‘Dumbed Down’ Translations

Both Jim West and Iyov comment on an article in Haaretz which takes issue with a new translation of the Hebrew Bible into what it calls ‘skimpy slang’. The original article is rather long, so I won’t quote it all here, but this should give you a flavour:

The idea of translating the Bible into simple contemporary language is “scandalous,” Drora Halevy, the ministry’s National Supervisor for Bible Studies, told Haaretz. The booklets present the text in “skimpy slang” that cheapens the Bible, she added.

“It’s a purely marketing initiative intended for the below-average; it’s a disaster,” says Professor Yaira Amit, a Bible instruction expert.

Booklet publishers Rafi Moses and Reches Publications say the Bible is a foreign language to Israeli children, who need to read it in simple language to understand it.

Halevy and other Bible and Hebrew language experts fear that children will simply not bother to read the Bible, but use the simple language version instead.

The relationship between the Hebrew language and the Hebrew Bible is a complex one. The Bible is seen by many as a repository of authentic Hebrew and so it is important that children learn to read and understand the Scriptures as they were originally written. This is an important function, but it’s not what the Bible is all about. The purpose of the Bible is to communicate the message of God reaching out to his creation to reconcile all things to himself. The point is that it is God who reaches out, God who communicates and God who reconciles: he is the one who steps towards us – he does not expect us to become experts in Biblical Hebrew if we are to understand his message. To my mind, the concept of a book which includes a new translation of the Bible side by side with the original Hebrew serves both God’s purposes and those of the Hebrew language elite. Though, of course, I have no way of checking the quality of the new tranlsation – it may well be a stinker: but the concept of rendering the Scriptures into modern Hebrew is perfectly valid.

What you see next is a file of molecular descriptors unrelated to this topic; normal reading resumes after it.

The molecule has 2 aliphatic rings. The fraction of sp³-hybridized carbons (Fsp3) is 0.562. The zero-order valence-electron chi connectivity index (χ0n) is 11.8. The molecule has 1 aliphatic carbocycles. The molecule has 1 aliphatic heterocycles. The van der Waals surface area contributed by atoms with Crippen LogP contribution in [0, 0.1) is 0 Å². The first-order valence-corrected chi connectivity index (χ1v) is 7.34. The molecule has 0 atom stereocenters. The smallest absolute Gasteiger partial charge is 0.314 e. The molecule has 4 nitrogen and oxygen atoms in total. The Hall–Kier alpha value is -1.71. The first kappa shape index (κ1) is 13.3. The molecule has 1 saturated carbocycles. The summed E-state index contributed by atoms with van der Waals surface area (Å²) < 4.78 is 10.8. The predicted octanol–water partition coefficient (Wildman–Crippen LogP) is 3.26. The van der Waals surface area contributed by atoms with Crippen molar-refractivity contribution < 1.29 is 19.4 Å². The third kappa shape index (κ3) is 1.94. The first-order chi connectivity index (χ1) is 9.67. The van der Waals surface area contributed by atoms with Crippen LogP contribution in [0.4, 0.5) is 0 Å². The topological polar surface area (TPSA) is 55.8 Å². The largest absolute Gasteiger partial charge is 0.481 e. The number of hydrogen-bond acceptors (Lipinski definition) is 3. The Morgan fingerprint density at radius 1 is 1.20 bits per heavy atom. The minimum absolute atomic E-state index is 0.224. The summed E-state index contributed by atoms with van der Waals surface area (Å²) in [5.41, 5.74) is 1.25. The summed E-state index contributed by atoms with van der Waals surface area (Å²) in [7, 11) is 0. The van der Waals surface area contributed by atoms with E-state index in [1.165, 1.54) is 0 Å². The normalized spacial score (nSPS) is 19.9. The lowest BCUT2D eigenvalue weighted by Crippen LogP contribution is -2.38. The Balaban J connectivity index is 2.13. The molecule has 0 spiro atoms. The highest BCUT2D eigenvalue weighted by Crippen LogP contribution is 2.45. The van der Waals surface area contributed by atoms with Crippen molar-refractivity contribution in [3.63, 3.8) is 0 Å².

Both Iyov and Jim West build on their dislike of the idea of the translation into modern Hebrew to make points about the translation of the Bible into English. Iyov first:

We have the same problem in the US, with some schools and religious institutions using translations of the Bible into “skimpy slang.”   I have also heard of schools that use versions of Shakespeare that have been “translated” into simplified modern English.  I agree that this is “scandalous.”  (I am even uncomfortable about putting Chaucer into Modern English.)

I simply am unable to fathom an English-speaking college student, college graduate (or even a graduate of an academically-oriented high school) who is incapable of reading Shakespeare, Milton, or the King James Bible.  I simply do not understand why failure to be able to read and comprehend English classics is not regarded as illiteracy.